The Now–It's very simple, but just not easy

“The present moment is what it is. Always. Can you let it be?” –Eckhart Tolle

Today I sat down on the floor of the Barnes and Noble across the street from Rittenhouse Square, in front of the New Age section. Most of the time I don’t seek out books on spiritual topics, I just let them come to me via my mom or the thriftstore. But today, when I wandered into the bookstore, the only shelves that called to me were the ones lined with books on angels, healing, miracles and love.

Sitting in the middle of the isle, my back to the sexuality section and flanked by Christian thought, I leafed through “Miracles of the Mind,” “A Deeper Surrender” and the hefty “Urantia.” Then I reached out for “Stillness Speaks” by Eckhart Tolle. I have his “The Power of Now” which I love but is also sometimes too dense for me to read more than a page at a time. But “Stillness Speaks” is simple a series of snippets, each one communicating a single thought.

The above quote leaped out at me, because I’ve been having trouble living in the moment. I get scared that there won’t be enough for me, that the future won’t hold good things for me. I get so concerned with the status of my future and so worried that it won’t be a productive, joyful or successful one that I can’t recognize the loveliness that is my present. I get focused on the fear that things will be scarce instead of abundant. These fears hold me back from experiencing the now, the moment in which I’m existing.

I’m trying though. Trying to heal my anxiety with love. Trying to give up my fears of scarity with sure knowledge that there is always enough, always abundance in all good things.

The craziest thing is that in my life, I’ve never really experienced scarcity or lack. My family and I have experienced much fear surrounded our anticipation of not enough, and yet, we’ve always had everything we needed (and then some). When my father sold his business the summer after I graduated from high school with no plans for a follow up career, I felt certain that it indicated the coming of lack, debt and sure poverty. That I wouldn’t be able to go to college. My mother and I would lay weeping in our little upstairs guest room, she on the bed and me on the floor, so convinced that our lives were wrecked, ruined and that soon we would be homeless and starving. Eventually, it did become necessary for my parents to move to a less expensive neighborhood during that time period, but the house they live in now is equal or better to the one we lived in while I was in high school. The homelessness did not come to be. We have never starved, we’ve always been able to pay our bills (sometimes with some creative use of credit, but hey, that’s what it’s there for) and our lives have always been loving and joyful ones.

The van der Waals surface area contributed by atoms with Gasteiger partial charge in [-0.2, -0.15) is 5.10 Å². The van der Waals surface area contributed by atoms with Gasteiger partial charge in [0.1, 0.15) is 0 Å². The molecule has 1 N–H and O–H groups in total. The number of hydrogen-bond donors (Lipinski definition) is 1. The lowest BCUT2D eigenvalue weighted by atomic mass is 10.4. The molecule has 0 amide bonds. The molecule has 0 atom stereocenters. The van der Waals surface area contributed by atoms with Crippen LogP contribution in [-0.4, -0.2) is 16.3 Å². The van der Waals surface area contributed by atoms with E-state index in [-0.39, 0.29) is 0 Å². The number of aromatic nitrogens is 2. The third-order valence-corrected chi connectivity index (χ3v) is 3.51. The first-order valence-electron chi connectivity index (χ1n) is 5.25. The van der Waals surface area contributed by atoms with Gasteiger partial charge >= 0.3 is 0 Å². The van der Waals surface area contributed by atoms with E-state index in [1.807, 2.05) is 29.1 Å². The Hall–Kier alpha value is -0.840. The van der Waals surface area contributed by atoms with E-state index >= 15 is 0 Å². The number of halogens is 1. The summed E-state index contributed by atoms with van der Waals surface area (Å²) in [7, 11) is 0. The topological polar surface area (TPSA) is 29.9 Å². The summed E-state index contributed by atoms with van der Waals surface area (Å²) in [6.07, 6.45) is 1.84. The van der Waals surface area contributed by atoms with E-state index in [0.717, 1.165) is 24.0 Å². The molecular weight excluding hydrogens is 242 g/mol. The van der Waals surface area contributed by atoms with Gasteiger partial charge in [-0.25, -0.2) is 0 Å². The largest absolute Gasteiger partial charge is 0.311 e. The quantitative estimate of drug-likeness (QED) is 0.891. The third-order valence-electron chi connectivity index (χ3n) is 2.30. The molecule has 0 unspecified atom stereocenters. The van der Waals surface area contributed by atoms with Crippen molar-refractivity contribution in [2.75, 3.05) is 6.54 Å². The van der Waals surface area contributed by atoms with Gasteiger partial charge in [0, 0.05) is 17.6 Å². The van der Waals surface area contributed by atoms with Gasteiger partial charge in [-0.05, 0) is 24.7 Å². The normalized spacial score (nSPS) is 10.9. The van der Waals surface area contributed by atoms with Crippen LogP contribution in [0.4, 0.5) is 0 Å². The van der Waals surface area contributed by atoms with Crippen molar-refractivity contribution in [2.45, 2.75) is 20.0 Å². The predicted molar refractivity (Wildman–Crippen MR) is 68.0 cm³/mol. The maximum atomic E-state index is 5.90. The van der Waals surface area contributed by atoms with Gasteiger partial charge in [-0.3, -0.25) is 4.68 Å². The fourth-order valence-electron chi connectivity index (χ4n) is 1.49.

So why have we been so shaken by the possibility of scarity when we’ve never actually experienced it? I really don’t know. When I actually put it in those terms, my intellectual brain can’t rationalize the fear, and yet it has existed. The things that are the most necessary, the support, love, care and faith have always been there, in abundance. Why was I so fearful the face of all those good things?

I live in a apartment, but yearn for a house. Typically, as I drive through neighborhoods I’d love to live in around Philly, I start to panic, filled with fear that I will never be able to afford a house that I’d like to live in, that I’ll stuck forever in my apartment (which is actually a terrific space in a desirable building and neighborhood in Center City, hardly a place to be stuck in). These are thoughts that are choosing and assuming scarcity instead of abundance, and so I’m doing my best to turn them around when the crop up. Yesterday, as I drove down Spruce Street, gazing at all the lovely row homes, craving an existence in one of them, instead of feeling fearful that I would never have an opportunity to live in a house that I loved, I tried to assume that I would. To picture myself moving and cooking and living in rooms that I loved. And it helped.

So today I continue to choose to live in the Now that Tolle advocates. I’m releasing some of my fear. I don’t think I’ll be able to get rid of it all today, but every day that I make it a goal, it will get a little bit better and a little bit more natural.

Wish me success.

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